The Role of LOINC

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LOINC provides access to standardized, structured data and is fundamental to any informatics strategy.

Love it or hate it, LOINC (Logical Observation Identifiers Names and Codes) is here to stay. Claiming more than 42,000+ registered users in 171 countries, LOINC is currently the most accepted vocabulary to electronically report clinical laboratory test results in the world. In the U.S., the Office of the National Coordinator for Health Information Technology (ONC)1 has officially recognized LOINC as the federally required2 standard for identification of observations in laboratory tests in its updated December 2017 Interoperability Standards Advisory (ISA). The ISA is a coordinated catalog of standards and implementation specifications that are available for use by the health IT industry to meet interoperability needs.

Why is LOINC important?

It has long been recognized that access to standardized, structured data is fundamental to any future, grand healthcare informatics strategy. Large scale data analytics are key to reducing the cost of healthcare (now nearly 18% of the US’s GDP).3 We are already seeing the benefits of artificial intelligence and machine learning used in clinical data analytics in many areas of the healthcare ecosystem—from new discoveries through cohort analysis of non-obvious clusters of interrelated conditions, treatments and outcomes; to care path optimization by analyzing both clinical and financial data; to a bigger focus on early detection, prevention and personalized care through the analysis of genomic, socio-demographic and lifestyle data.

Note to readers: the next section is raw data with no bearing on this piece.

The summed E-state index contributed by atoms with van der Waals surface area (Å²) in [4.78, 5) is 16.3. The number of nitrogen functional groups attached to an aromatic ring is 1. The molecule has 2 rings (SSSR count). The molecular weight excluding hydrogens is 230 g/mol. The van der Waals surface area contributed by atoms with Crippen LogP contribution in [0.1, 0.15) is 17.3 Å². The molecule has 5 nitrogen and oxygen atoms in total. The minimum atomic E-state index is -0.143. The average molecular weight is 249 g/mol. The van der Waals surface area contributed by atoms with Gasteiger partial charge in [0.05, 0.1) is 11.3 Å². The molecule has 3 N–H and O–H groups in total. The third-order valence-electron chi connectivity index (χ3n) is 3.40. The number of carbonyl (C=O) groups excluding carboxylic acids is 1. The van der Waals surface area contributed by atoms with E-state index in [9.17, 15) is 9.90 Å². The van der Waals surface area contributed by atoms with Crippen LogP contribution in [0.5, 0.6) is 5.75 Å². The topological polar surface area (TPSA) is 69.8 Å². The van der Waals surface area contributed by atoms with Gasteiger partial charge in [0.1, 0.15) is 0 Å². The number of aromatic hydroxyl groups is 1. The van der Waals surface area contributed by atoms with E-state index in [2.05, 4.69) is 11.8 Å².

The clinical analytics space is already getting crowded with more than four hundred companies—from early startups to large, corporate entities (IBM Watson Analytics) vying for attention. None has any value unless you get access to large sets of both structured and unstructured medical and financial data, across group, state, national and even international data repositories. Aside from volume, these population data sets will need to use common clinical vocabularies. Currently, that means ICD-10 for diagnosis codes, CPT and ICD-10 for procedure codes, RxNorm codes for drugs, and LOINC (and later SNOMED-CT)4 for clinical laboratory orders and results.